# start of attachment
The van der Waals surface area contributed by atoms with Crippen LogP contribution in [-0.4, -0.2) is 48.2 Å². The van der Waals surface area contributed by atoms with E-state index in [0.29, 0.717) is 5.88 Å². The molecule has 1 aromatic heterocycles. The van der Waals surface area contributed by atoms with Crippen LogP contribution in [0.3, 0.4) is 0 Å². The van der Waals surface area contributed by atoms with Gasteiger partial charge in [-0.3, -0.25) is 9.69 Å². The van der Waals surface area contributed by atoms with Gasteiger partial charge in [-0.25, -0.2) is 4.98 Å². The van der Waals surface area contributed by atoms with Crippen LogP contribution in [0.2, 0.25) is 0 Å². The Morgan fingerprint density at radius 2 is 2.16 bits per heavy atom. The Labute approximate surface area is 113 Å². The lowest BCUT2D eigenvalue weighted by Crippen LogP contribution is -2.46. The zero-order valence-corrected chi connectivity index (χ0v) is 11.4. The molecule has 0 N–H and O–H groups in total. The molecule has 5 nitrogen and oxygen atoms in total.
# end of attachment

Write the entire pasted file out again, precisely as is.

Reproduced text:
The van der Waals surface area contributed by atoms with Crippen LogP contribution in [-0.4, -0.2) is 48.2 Å². The van der Waals surface area contributed by atoms with E-state index in [0.29, 0.717) is 5.88 Å². The molecule has 1 aromatic heterocycles. The van der Waals surface area contributed by atoms with Crippen LogP contribution in [0.3, 0.4) is 0 Å². The van der Waals surface area contributed by atoms with Gasteiger partial charge in [-0.3, -0.25) is 9.69 Å². The van der Waals surface area contributed by atoms with Gasteiger partial charge in [-0.25, -0.2) is 4.98 Å². The van der Waals surface area contributed by atoms with Crippen LogP contribution in [0.2, 0.25) is 0 Å². The Morgan fingerprint density at radius 2 is 2.16 bits per heavy atom. The Labute approximate surface area is 113 Å². The lowest BCUT2D eigenvalue weighted by Crippen LogP contribution is -2.46. The zero-order valence-corrected chi connectivity index (χ0v) is 11.4. The molecule has 0 N–H and O–H groups in total. The molecule has 5 nitrogen and oxygen atoms in total.